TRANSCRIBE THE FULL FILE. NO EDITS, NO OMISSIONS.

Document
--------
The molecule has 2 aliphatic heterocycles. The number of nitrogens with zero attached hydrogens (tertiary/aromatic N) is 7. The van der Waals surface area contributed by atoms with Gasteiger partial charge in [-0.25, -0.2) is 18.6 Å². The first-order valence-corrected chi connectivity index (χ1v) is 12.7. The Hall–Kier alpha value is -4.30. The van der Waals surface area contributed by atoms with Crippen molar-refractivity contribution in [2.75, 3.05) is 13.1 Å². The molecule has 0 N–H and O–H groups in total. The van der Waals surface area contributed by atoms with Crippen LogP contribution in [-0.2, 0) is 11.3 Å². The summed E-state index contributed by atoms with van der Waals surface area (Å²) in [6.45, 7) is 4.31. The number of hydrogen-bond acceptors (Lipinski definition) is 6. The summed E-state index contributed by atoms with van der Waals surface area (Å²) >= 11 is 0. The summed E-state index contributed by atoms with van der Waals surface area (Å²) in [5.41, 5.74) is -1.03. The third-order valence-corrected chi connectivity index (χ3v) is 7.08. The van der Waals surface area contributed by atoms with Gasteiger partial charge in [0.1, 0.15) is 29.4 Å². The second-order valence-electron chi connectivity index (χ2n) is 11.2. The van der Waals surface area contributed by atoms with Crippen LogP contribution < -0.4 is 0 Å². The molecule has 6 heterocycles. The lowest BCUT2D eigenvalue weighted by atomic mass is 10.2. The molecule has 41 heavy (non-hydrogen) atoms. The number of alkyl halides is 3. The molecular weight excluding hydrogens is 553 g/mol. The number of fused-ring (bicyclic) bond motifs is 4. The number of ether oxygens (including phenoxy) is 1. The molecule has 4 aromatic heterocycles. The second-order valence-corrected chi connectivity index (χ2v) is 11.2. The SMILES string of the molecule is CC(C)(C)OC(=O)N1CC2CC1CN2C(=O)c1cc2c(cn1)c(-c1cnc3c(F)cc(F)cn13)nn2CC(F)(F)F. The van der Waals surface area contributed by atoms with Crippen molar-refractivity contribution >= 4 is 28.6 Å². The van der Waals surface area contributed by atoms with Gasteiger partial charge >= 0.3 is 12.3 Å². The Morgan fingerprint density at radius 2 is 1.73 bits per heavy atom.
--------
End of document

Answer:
The molecule has 2 aliphatic heterocycles. The number of nitrogens with zero attached hydrogens (tertiary/aromatic N) is 7. The van der Waals surface area contributed by atoms with Gasteiger partial charge in [-0.25, -0.2) is 18.6 Å². The first-order valence-corrected chi connectivity index (χ1v) is 12.7. The Hall–Kier alpha value is -4.30. The van der Waals surface area contributed by atoms with Crippen molar-refractivity contribution in [2.75, 3.05) is 13.1 Å². The molecule has 0 N–H and O–H groups in total. The van der Waals surface area contributed by atoms with Crippen LogP contribution in [-0.2, 0) is 11.3 Å². The summed E-state index contributed by atoms with van der Waals surface area (Å²) in [6.45, 7) is 4.31. The number of hydrogen-bond acceptors (Lipinski definition) is 6. The summed E-state index contributed by atoms with van der Waals surface area (Å²) >= 11 is 0. The summed E-state index contributed by atoms with van der Waals surface area (Å²) in [5.41, 5.74) is -1.03. The third-order valence-corrected chi connectivity index (χ3v) is 7.08. The van der Waals surface area contributed by atoms with Gasteiger partial charge in [0.1, 0.15) is 29.4 Å². The second-order valence-electron chi connectivity index (χ2n) is 11.2. The van der Waals surface area contributed by atoms with Crippen LogP contribution < -0.4 is 0 Å². The molecule has 6 heterocycles. The lowest BCUT2D eigenvalue weighted by atomic mass is 10.2. The molecule has 41 heavy (non-hydrogen) atoms. The number of alkyl halides is 3. The molecular weight excluding hydrogens is 553 g/mol. The number of fused-ring (bicyclic) bond motifs is 4. The number of ether oxygens (including phenoxy) is 1. The molecule has 4 aromatic heterocycles. The second-order valence-corrected chi connectivity index (χ2v) is 11.2. The SMILES string of the molecule is CC(C)(C)OC(=O)N1CC2CC1CN2C(=O)c1cc2c(cn1)c(-c1cnc3c(F)cc(F)cn13)nn2CC(F)(F)F. The van der Waals surface area contributed by atoms with Crippen molar-refractivity contribution >= 4 is 28.6 Å². The van der Waals surface area contributed by atoms with Gasteiger partial charge >= 0.3 is 12.3 Å². The Morgan fingerprint density at radius 2 is 1.73 bits per heavy atom.